Currawongs tend to lead nomadic lives. They are very good at hiding in the dark shadows in a tree and are hard to spot, even though you have seen them go in and know exactly where to look. They are big and sneaky looking birds, but actually quite shy and surprisingly timid. Even juvenile magpies and pied-butcherbirds can boss them around quite easily. All our youngsters of both species, (especially Dimpy the pied-butcherbird), have delighted in bossing the currawongs. This is a picture of Karitu (left), who grew up in our yard. Karivon his twin looks very identical.
On their annual migration to the South a big flock of White Cockatoos fly over our region each year. They like to stop in the trees for a rest. The Currawongs get most upset on seeing them. This is one time when they all come out of hiding and collectively chase the cockatoos. Part of the currawong action is to "show and tell" the cockatoos that the trees are already occupied by them and so not available for the taking. I would love to see more of the cockatoos. But they don’t get to spend much time in the trees on these occasions and the whole visit lasts for no more than twenty minutes. From their interaction during this time, it appears as if the Cockatoos and Currawongs probably compete for the same types of food in the bush and like to inhabit the same parts of the trees.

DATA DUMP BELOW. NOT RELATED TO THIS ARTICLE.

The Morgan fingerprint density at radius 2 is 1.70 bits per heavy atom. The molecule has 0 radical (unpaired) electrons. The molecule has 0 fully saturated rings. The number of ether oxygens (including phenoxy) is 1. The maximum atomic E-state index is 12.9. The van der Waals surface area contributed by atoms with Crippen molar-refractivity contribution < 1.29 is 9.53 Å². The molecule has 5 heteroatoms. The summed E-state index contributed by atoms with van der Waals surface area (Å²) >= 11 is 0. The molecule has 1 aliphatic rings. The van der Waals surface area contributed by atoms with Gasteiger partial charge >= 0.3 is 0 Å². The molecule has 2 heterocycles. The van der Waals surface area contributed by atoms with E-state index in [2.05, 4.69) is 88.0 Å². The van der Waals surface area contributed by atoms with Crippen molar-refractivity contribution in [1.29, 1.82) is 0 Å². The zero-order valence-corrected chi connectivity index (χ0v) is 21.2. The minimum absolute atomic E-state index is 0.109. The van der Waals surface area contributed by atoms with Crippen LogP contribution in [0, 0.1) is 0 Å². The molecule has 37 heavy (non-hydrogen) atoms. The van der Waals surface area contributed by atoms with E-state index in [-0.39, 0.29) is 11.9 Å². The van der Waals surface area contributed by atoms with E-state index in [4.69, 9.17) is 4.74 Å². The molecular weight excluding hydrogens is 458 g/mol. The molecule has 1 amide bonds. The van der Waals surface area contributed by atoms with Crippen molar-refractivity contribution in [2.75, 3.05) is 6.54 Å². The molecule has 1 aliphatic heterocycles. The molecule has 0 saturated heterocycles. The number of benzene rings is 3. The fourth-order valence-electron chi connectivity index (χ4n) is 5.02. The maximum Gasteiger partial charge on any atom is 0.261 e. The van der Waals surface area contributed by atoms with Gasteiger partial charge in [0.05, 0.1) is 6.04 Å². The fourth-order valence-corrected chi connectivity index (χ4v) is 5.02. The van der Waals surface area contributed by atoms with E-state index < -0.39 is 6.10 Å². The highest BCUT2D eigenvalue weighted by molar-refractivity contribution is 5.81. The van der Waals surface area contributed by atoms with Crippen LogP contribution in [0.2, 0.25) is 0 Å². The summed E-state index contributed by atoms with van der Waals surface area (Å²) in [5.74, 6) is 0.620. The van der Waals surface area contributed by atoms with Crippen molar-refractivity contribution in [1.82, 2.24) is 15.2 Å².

Currawongs have such big beaks and can eat by the shovel load, given half a chance so I always ask them to wait till later. Most of the time they listen to us without any problems, and wait when we tell them to, so that the smaller birds get a chance to feed. The magpies and currawongs are good friends.
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